About the time our older daughter was old enough for us to begin acclimating her to the idea of toilet training, the cat we had at the time began her own toilet training regimen: she decided to forgo her own good litterbox habits in order to train us, her negligent staff, to pay more attention to her royal, purebred, Persian self.
Understand that I adored this cat. I'd had her longer than I'd had Great Scott. She'd been through half of high school, all of college and the first few years of marriage, a faithful friend and comfort. Unfortunately, the stress of a new baby immediately followed by a move into a new house while Great Scott was working seventy to eighty hours a week, most of them at night, had strained my nerves to the limit, not to mention my patience.
One afternoon after having stepped (barefoot) in two freshly hacked hairballs and cleaning up three litterbox deposits that had been obviously deliberately left outside the allotted space (halfway across the house, no less), I snapped. Furiously I grabbed the cat by the scruff of her neck and bore her aloft and struggling into the bathroom. Once there, I dropped her in the toilet, flung down the lid and flushed.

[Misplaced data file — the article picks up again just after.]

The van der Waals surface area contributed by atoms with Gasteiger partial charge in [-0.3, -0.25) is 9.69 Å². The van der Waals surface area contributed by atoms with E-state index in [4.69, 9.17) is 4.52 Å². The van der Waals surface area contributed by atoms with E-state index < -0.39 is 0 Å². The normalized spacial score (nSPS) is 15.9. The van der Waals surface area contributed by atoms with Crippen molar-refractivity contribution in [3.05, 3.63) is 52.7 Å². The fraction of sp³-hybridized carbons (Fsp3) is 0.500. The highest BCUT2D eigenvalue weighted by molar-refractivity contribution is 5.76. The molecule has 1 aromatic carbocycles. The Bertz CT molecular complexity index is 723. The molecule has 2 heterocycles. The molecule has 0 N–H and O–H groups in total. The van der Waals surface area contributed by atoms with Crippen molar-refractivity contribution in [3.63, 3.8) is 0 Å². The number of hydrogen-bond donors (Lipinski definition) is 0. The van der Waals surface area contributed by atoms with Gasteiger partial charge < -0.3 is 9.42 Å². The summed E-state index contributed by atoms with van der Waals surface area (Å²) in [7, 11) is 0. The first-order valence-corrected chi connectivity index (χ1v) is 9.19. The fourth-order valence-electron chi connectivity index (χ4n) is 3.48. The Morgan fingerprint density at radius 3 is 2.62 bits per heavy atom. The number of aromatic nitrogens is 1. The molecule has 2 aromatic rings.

I have never heard such a sound since. This cat had a particularly loud and deep voice, and she put its range to full use. Agonized yowls and wails errupted from the bowl; it sounded like a cross between emergency sirens and the heavy groaning of stressed metal. Still shaking with anger, but also horrified at what I had just done, I nearly jumped out of my skin when I heard a faint squeak behind me. There stood our eighteen month old daughter, blonde pixie curls trembling around her pale little face, her eyes as big as teacups, her mouth open in terror as she watched the cat's desperate paws, claws extended, emerge from between the seat and the porcelain bowl, scrabbling for purchase.
Hastily I opened the lid to show her the cat was still alright. Still yowling, the cat agonizingly pulled herself dripping from the bowl like some soggy Swamp Thing feline zombie, her copper eyes bugging out, her thick fur plastered flat against her scrawny frame, her mouth wide open and wailing, and her once plumy tail resembling nothing so much as a giant rat's tail lashing behind her. My child shrieked, "NOOOO!" and ran sobbing in panic from the room.
You couldn't get that child anywhere near a toilet for two whole years.